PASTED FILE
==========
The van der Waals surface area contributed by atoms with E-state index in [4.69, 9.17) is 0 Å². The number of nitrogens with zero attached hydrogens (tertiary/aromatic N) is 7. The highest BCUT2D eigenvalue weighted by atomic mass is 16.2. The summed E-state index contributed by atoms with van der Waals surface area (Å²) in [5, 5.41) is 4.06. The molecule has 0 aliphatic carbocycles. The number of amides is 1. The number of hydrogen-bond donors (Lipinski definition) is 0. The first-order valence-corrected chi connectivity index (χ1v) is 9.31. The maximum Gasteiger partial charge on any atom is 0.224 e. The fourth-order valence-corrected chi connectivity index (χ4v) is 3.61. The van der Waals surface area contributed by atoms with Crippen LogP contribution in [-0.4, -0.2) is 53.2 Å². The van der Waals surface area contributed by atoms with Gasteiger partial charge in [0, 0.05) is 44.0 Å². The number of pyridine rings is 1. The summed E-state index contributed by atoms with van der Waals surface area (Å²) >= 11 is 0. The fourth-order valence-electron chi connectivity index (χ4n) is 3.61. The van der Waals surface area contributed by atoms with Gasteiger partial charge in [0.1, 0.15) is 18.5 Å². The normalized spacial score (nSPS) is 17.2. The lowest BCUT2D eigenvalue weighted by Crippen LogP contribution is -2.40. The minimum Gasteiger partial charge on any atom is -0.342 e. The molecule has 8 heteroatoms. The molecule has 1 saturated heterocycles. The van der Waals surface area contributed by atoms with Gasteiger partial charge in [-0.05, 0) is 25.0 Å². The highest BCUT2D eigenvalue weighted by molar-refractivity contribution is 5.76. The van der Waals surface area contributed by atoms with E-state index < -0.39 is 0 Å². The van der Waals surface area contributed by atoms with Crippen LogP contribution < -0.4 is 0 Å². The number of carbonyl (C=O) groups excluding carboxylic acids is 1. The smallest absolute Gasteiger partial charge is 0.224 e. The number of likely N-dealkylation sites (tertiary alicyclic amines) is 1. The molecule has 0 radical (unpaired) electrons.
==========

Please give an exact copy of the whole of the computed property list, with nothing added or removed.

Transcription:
The van der Waals surface area contributed by atoms with E-state index in [4.69, 9.17) is 0 Å². The number of nitrogens with zero attached hydrogens (tertiary/aromatic N) is 7. The highest BCUT2D eigenvalue weighted by atomic mass is 16.2. The summed E-state index contributed by atoms with van der Waals surface area (Å²) in [5, 5.41) is 4.06. The molecule has 0 aliphatic carbocycles. The number of amides is 1. The number of hydrogen-bond donors (Lipinski definition) is 0. The first-order valence-corrected chi connectivity index (χ1v) is 9.31. The maximum Gasteiger partial charge on any atom is 0.224 e. The fourth-order valence-corrected chi connectivity index (χ4v) is 3.61. The van der Waals surface area contributed by atoms with Crippen LogP contribution in [-0.4, -0.2) is 53.2 Å². The van der Waals surface area contributed by atoms with Gasteiger partial charge in [0, 0.05) is 44.0 Å². The number of pyridine rings is 1. The summed E-state index contributed by atoms with van der Waals surface area (Å²) >= 11 is 0. The fourth-order valence-electron chi connectivity index (χ4n) is 3.61. The van der Waals surface area contributed by atoms with Gasteiger partial charge in [0.1, 0.15) is 18.5 Å². The normalized spacial score (nSPS) is 17.2. The lowest BCUT2D eigenvalue weighted by Crippen LogP contribution is -2.40. The minimum Gasteiger partial charge on any atom is -0.342 e. The molecule has 8 heteroatoms. The molecule has 1 saturated heterocycles. The van der Waals surface area contributed by atoms with Gasteiger partial charge in [-0.05, 0) is 25.0 Å². The highest BCUT2D eigenvalue weighted by molar-refractivity contribution is 5.76. The van der Waals surface area contributed by atoms with E-state index < -0.39 is 0 Å². The van der Waals surface area contributed by atoms with Crippen LogP contribution < -0.4 is 0 Å². The number of carbonyl (C=O) groups excluding carboxylic acids is 1. The smallest absolute Gasteiger partial charge is 0.224 e. The number of likely N-dealkylation sites (tertiary alicyclic amines) is 1. The molecule has 0 radical (unpaired) electrons.